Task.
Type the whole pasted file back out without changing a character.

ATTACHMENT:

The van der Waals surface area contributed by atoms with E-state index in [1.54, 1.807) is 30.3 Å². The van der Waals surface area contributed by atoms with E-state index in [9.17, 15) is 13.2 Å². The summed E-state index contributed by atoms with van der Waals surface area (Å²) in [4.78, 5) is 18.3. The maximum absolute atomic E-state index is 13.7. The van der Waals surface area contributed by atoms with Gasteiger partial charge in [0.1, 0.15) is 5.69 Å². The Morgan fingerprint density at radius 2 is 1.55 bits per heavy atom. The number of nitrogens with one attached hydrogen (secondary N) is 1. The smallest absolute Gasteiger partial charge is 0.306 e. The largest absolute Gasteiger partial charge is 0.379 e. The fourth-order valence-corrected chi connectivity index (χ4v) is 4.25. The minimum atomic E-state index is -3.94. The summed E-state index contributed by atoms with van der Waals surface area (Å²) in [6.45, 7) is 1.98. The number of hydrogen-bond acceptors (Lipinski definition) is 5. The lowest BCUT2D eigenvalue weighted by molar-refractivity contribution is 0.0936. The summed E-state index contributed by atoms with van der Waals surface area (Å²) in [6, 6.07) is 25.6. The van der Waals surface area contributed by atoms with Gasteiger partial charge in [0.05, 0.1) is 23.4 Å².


The van der Waals surface area contributed by atoms with E-state index in [1.54, 1.807) is 30.3 Å². The van der Waals surface area contributed by atoms with E-state index in [9.17, 15) is 13.2 Å². The summed E-state index contributed by atoms with van der Waals surface area (Å²) in [4.78, 5) is 18.3. The maximum absolute atomic E-state index is 13.7. The van der Waals surface area contributed by atoms with Gasteiger partial charge in [0.1, 0.15) is 5.69 Å². The Morgan fingerprint density at radius 2 is 1.55 bits per heavy atom. The number of nitrogens with one attached hydrogen (secondary N) is 1. The smallest absolute Gasteiger partial charge is 0.306 e. The largest absolute Gasteiger partial charge is 0.379 e. The fourth-order valence-corrected chi connectivity index (χ4v) is 4.25. The minimum atomic E-state index is -3.94. The summed E-state index contributed by atoms with van der Waals surface area (Å²) in [6.45, 7) is 1.98. The number of hydrogen-bond acceptors (Lipinski definition) is 5. The lowest BCUT2D eigenvalue weighted by molar-refractivity contribution is 0.0936. The summed E-state index contributed by atoms with van der Waals surface area (Å²) in [6, 6.07) is 25.6. The van der Waals surface area contributed by atoms with Gasteiger partial charge in [0.05, 0.1) is 23.4 Å².